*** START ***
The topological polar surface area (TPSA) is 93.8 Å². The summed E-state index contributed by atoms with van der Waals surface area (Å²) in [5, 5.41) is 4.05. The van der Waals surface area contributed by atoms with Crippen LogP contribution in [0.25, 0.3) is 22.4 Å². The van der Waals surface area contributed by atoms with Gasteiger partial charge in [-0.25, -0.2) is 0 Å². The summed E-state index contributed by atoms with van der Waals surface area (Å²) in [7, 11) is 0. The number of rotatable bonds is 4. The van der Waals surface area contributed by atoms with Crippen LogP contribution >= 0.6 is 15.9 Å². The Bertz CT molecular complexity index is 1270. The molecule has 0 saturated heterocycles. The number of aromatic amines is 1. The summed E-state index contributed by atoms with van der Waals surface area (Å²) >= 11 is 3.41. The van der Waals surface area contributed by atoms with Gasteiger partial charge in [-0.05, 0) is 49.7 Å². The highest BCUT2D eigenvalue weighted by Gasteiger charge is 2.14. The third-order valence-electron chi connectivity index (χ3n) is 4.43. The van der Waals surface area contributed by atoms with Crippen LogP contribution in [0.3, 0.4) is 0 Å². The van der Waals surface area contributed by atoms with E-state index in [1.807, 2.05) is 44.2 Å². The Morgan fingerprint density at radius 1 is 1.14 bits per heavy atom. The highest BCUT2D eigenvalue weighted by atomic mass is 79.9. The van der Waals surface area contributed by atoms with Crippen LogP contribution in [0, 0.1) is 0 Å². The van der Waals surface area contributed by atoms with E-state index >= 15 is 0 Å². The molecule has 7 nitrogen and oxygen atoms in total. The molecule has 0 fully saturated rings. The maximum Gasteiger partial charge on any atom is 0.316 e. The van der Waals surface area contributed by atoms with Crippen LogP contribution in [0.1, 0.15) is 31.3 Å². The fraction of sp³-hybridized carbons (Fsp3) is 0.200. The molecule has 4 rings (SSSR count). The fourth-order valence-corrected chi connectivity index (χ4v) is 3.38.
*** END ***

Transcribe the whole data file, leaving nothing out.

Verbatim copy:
The topological polar surface area (TPSA) is 93.8 Å². The summed E-state index contributed by atoms with van der Waals surface area (Å²) in [5, 5.41) is 4.05. The van der Waals surface area contributed by atoms with Crippen LogP contribution in [0.25, 0.3) is 22.4 Å². The van der Waals surface area contributed by atoms with Gasteiger partial charge in [-0.25, -0.2) is 0 Å². The summed E-state index contributed by atoms with van der Waals surface area (Å²) in [7, 11) is 0. The number of rotatable bonds is 4. The van der Waals surface area contributed by atoms with Crippen LogP contribution >= 0.6 is 15.9 Å². The Bertz CT molecular complexity index is 1270. The molecule has 0 saturated heterocycles. The number of aromatic amines is 1. The summed E-state index contributed by atoms with van der Waals surface area (Å²) >= 11 is 3.41. The van der Waals surface area contributed by atoms with Gasteiger partial charge in [-0.05, 0) is 49.7 Å². The highest BCUT2D eigenvalue weighted by Gasteiger charge is 2.14. The third-order valence-electron chi connectivity index (χ3n) is 4.43. The van der Waals surface area contributed by atoms with Crippen LogP contribution in [0.3, 0.4) is 0 Å². The van der Waals surface area contributed by atoms with E-state index in [1.807, 2.05) is 44.2 Å². The Morgan fingerprint density at radius 1 is 1.14 bits per heavy atom. The highest BCUT2D eigenvalue weighted by atomic mass is 79.9. The van der Waals surface area contributed by atoms with Crippen LogP contribution in [0, 0.1) is 0 Å². The van der Waals surface area contributed by atoms with E-state index >= 15 is 0 Å². The molecule has 7 nitrogen and oxygen atoms in total. The molecule has 0 fully saturated rings. The maximum Gasteiger partial charge on any atom is 0.316 e. The van der Waals surface area contributed by atoms with Crippen LogP contribution in [0.1, 0.15) is 31.3 Å². The fraction of sp³-hybridized carbons (Fsp3) is 0.200. The molecule has 4 rings (SSSR count). The fourth-order valence-corrected chi connectivity index (χ4v) is 3.38.